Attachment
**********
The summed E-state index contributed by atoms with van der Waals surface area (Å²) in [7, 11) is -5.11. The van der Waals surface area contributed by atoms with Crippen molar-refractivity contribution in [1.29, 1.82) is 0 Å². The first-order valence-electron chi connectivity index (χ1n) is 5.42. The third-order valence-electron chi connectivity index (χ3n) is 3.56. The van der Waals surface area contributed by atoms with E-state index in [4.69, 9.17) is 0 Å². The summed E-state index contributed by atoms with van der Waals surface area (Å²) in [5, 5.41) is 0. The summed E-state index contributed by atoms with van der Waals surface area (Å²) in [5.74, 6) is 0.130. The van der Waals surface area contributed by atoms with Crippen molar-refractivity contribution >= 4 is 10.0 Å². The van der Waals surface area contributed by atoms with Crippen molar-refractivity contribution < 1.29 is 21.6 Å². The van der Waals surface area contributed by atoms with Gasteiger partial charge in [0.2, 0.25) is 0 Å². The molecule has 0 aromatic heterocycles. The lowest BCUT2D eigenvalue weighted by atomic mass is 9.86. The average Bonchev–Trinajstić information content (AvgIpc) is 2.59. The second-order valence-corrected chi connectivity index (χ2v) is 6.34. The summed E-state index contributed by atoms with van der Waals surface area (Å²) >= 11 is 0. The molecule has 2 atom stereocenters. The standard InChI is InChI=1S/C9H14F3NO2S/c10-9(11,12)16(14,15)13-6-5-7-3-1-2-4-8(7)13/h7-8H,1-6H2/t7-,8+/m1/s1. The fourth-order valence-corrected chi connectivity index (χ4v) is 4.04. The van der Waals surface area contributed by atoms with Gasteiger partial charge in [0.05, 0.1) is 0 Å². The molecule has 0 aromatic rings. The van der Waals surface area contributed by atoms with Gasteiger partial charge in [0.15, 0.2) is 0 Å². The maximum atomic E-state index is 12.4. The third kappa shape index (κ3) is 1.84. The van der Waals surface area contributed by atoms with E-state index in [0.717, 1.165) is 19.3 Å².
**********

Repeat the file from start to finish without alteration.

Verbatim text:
The summed E-state index contributed by atoms with van der Waals surface area (Å²) in [7, 11) is -5.11. The van der Waals surface area contributed by atoms with Crippen molar-refractivity contribution in [1.29, 1.82) is 0 Å². The first-order valence-electron chi connectivity index (χ1n) is 5.42. The third-order valence-electron chi connectivity index (χ3n) is 3.56. The van der Waals surface area contributed by atoms with E-state index in [4.69, 9.17) is 0 Å². The summed E-state index contributed by atoms with van der Waals surface area (Å²) in [5, 5.41) is 0. The summed E-state index contributed by atoms with van der Waals surface area (Å²) in [5.74, 6) is 0.130. The van der Waals surface area contributed by atoms with Crippen molar-refractivity contribution >= 4 is 10.0 Å². The van der Waals surface area contributed by atoms with Crippen molar-refractivity contribution < 1.29 is 21.6 Å². The van der Waals surface area contributed by atoms with Gasteiger partial charge in [0.2, 0.25) is 0 Å². The molecule has 0 aromatic heterocycles. The lowest BCUT2D eigenvalue weighted by atomic mass is 9.86. The average Bonchev–Trinajstić information content (AvgIpc) is 2.59. The second-order valence-corrected chi connectivity index (χ2v) is 6.34. The summed E-state index contributed by atoms with van der Waals surface area (Å²) >= 11 is 0. The molecule has 2 atom stereocenters. The standard InChI is InChI=1S/C9H14F3NO2S/c10-9(11,12)16(14,15)13-6-5-7-3-1-2-4-8(7)13/h7-8H,1-6H2/t7-,8+/m1/s1. The fourth-order valence-corrected chi connectivity index (χ4v) is 4.04. The van der Waals surface area contributed by atoms with Gasteiger partial charge in [0.05, 0.1) is 0 Å². The molecule has 0 aromatic rings. The van der Waals surface area contributed by atoms with Gasteiger partial charge in [0.15, 0.2) is 0 Å². The maximum atomic E-state index is 12.4. The third kappa shape index (κ3) is 1.84. The van der Waals surface area contributed by atoms with E-state index in [0.717, 1.165) is 19.3 Å².